Office Layout Ideas: How to Create a Modern & Productive Workspace
Not that long ago you’d open the door to an office and find rows and rows of desks. A meeting room. Perhaps even some cubicles.
Technological advancements, a new generation of employees and evolution in working habits have changed our expectations around what we require from our workplace.
This means putting much more thought into how to provide a space centred around employee needs, to assist companies to create an engaged workforce who enjoy their work environment. A PWC survey showed that committed employees put 57% more effort in and are 87% less likely to resign than disinterested workers.
Meanwhile 93% of workers in the tech industry say they would stay longer at a company which offers healthier workspace benefits, such as wellness rooms, company fitness benefits, sit-stands, healthy lunch options and ergonomic seating.
As a result, when it comes to office layout ideas, there’s now much more to consider than simply some desks and plants.
At Bruntwood, we recognise that creating an inspiring yet functional space can bring a wealth of benefits - which is why we offer an in-house interior design service if you lease office space with us.
Why It’s So Important to Get Your Office Layout Right
At a time when your workforce may split their time between work and home, you’ll need to cater for both the in and out-of-office experience. The layout of your office can have a big impact on the productivity of your employees.
In a recent survey regarding productivity in the office, 77% of respondents said they performed better when their office provides space for collaboration, while 88% wanted space for focused work.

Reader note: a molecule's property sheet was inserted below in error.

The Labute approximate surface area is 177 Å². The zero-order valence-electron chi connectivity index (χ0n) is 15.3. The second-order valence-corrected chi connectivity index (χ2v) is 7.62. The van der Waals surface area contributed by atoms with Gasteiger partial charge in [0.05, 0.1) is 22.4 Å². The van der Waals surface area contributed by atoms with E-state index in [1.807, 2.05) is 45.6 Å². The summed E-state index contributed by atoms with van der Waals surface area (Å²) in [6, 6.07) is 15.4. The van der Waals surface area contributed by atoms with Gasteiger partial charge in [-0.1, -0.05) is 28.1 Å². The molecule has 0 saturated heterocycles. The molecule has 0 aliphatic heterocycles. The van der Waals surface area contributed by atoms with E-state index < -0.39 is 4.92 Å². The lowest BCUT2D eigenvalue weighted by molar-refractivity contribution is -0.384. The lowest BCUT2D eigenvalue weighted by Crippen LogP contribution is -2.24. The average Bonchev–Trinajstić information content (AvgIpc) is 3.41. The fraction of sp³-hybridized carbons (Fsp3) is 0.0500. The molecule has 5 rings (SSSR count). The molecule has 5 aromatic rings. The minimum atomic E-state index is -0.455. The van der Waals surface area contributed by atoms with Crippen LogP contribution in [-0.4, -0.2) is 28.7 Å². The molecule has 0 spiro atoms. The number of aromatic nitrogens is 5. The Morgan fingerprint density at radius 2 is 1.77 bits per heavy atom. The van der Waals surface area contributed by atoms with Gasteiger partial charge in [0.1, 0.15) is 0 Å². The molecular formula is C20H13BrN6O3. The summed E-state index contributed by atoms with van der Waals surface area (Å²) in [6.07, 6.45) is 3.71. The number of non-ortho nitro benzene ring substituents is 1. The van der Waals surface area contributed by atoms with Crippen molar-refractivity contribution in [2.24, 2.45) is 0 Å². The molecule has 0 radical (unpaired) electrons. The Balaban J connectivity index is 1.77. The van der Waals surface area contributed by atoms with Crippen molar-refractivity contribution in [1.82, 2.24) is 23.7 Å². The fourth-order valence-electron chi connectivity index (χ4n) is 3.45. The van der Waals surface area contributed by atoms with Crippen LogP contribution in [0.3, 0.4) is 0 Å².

A well-designed office can help to:
Improve communication and collaboration: When employees are able to easily see and talk to each other, they're more likely to collaborate and share ideas.
Reduce stress and fatigue: A comfortable and well-lit office can help to reduce stress and fatigue, which can lead to increased productivity.
Increase job satisfaction: Employees who are happy with their work environment are more likely to be satisfied with their jobs overall.
The way we work has evolved, and the space we work in needs to match this evolution.
How Have Office Layouts Evolved?
The office layout has been through many iterations in the 200 years or so it’s existed. From single-purpose order, to open-plan transparency to the more diverse spaces they have become now - the environment in which we work has a lot of influence on how we work.
Initially the office was designed to provide an employer oversight of their employees, with banks of desks and an enclosed space for the manager. In the 50’s this changed to better consider the flow of paperwork, before a recognition of the need for privacy, and an option to focus led us to cubicles.
As technology evolved, larger space was required for computers and connectivity, and now we’ve moved into a time where collaboration and creativity are top of mind when considering what is important in an office layout.
There have been improvements and studies on increasing office productivity, which have led to increased light, better food and employee wellness.
Hybrid working has increased, meaning a reduction in dedicated desks and a focus on hotdesking; encouraging employees to use their time in the office to meet colleagues face to face, in what should be an inspiring environment. Bruntwood offers a variety of spaces to cater to this.